1. hello. Interesting website. It convinced me to go to Rio instead of Colombia.
    I’m wondering if you could find in Rio a job, which was not bad paid compared to western standards.
    My problem is that I don’t want to waste all the money I have saved now when I go living in Rio. Maybe I do first a tryout for 3 months. How much money should I need for 3 months?

  2. I am now in Rio de Janeiro. If you have more time, also visit Ilha Grande and Prainha. I personally like Niteroi, and near to the beach is an ice cream shop that is with natural products, not artificial.
    Rent prices can be higher than mentioned, and the operator Vivo has better (but also more expensive) internet signal. You will need a CPF when activating the sim card. Jobs are not paid well for western standards, especially non-computing jobs like in restaurants and hotels.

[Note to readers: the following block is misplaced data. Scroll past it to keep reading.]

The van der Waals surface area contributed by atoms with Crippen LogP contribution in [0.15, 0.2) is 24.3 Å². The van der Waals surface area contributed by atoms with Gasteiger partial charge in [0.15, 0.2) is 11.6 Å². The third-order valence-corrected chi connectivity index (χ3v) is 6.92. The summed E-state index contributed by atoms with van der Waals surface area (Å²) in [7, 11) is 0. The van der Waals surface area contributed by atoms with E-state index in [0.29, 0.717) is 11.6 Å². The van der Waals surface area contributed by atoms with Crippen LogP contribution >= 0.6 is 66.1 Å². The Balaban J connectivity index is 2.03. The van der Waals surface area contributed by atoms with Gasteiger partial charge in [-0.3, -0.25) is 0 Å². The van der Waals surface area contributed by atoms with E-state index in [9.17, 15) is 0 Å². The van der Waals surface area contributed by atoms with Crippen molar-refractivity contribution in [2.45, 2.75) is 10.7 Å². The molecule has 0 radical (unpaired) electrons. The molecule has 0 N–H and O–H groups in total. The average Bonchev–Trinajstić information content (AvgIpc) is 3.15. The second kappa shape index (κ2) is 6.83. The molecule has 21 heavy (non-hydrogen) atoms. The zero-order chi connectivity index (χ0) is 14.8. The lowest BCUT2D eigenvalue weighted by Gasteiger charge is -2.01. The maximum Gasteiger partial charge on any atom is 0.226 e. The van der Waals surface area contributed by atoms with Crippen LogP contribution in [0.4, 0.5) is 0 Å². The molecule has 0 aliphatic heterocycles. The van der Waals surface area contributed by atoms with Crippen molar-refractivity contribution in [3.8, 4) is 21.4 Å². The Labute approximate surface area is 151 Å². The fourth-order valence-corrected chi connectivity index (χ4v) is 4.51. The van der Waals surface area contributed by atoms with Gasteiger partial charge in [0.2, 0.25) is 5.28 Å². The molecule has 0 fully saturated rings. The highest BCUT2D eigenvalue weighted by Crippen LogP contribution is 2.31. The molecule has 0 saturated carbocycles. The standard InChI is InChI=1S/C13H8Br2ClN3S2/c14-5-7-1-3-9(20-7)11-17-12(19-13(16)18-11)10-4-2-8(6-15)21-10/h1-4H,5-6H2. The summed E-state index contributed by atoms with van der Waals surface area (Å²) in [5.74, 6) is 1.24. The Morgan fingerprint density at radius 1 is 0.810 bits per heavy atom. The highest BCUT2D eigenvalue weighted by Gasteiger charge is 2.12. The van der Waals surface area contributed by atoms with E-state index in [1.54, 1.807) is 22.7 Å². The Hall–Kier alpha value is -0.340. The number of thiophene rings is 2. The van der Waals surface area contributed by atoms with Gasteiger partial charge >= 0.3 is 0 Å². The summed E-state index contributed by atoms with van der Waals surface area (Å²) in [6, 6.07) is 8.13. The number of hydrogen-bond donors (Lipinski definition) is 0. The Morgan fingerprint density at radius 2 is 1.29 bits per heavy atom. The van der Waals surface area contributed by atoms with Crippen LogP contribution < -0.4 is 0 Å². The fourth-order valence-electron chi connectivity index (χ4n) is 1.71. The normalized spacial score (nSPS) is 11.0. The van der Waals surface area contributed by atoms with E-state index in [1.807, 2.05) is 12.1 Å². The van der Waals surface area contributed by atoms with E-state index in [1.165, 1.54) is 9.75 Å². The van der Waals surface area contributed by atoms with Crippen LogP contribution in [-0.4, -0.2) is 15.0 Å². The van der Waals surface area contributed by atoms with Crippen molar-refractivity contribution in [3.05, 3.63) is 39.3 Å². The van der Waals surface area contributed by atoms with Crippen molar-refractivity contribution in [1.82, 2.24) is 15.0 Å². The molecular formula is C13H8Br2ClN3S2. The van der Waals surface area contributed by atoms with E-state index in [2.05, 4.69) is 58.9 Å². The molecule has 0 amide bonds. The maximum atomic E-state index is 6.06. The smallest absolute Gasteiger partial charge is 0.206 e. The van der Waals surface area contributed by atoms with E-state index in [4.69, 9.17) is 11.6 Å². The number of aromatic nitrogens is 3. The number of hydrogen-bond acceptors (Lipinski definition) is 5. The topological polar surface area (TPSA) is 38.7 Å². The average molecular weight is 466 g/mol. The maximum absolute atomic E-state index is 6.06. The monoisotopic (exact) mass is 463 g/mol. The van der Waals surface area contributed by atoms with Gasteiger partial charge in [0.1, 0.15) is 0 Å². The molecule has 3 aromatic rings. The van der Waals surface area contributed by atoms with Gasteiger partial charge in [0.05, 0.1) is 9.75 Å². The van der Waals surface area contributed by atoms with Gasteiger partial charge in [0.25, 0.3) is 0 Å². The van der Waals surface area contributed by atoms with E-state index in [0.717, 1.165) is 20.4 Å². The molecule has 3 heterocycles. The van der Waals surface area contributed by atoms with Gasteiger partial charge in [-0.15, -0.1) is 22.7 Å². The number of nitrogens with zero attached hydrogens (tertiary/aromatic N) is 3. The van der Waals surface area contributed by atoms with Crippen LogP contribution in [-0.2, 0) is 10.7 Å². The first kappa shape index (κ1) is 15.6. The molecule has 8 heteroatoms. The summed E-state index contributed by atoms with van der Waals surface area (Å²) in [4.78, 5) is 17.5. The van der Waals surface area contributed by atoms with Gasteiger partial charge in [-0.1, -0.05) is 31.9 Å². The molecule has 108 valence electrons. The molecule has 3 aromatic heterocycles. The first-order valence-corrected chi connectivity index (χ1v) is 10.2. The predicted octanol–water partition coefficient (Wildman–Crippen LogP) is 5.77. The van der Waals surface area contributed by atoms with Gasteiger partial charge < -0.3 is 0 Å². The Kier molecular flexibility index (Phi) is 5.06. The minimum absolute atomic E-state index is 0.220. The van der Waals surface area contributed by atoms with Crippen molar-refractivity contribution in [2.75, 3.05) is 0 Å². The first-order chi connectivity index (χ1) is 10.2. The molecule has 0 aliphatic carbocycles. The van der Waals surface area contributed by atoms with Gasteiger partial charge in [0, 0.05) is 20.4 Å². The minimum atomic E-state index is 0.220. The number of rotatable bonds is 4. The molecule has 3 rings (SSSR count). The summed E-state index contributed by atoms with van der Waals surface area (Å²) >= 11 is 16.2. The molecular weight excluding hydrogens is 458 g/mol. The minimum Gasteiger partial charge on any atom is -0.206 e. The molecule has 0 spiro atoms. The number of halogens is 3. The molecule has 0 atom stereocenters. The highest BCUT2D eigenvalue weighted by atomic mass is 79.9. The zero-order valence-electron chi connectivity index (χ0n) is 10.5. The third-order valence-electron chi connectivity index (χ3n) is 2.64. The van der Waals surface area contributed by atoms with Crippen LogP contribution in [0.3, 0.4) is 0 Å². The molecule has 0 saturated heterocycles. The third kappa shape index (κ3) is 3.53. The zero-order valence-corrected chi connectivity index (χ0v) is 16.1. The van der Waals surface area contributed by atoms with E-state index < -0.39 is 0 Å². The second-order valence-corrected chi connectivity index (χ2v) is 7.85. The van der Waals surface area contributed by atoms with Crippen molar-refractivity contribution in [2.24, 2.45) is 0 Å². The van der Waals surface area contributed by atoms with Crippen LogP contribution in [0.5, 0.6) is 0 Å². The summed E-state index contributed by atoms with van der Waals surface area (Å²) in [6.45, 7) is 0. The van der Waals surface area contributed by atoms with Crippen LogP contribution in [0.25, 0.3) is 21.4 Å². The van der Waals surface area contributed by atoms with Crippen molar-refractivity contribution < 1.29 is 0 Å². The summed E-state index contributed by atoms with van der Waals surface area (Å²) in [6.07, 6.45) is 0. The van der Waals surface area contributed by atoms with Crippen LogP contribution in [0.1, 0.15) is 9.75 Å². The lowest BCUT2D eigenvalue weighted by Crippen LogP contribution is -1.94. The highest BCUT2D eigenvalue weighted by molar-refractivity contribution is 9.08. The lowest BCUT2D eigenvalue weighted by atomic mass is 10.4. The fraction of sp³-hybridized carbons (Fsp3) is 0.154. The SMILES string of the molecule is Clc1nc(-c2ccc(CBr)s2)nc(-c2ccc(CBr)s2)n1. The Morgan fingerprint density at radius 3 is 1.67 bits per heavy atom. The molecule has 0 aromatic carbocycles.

Looking like a Brazilian is no guarantee for safety at the moment. Most Brazilians I know can tell me a story of violence, either as victim or witness, and fellow exchange students are increasingly aware of it and part of these experiences. People on and around the beach recently were ‘ambushed’ by a group of young people with metal sticks. Kids even tried to run after a bicyclist one even, holding a knife, probably out to get smartphones and cash. It may have to do with the long drought and the water-powered electricity that had now to be produced by expensive fossil fuels, doubling or tripling the bills. And at the moment when the summer starts (September) there is more violence, no matter the neighborhood. The nice thing, there are also more street venders that sell nice food. I have only witnessed a women in Lapa that tried to pickpocket my date, but I prevented it. Being aware and confident with a plan what I am doing, I do not expect to become a victim, and I am having a great time!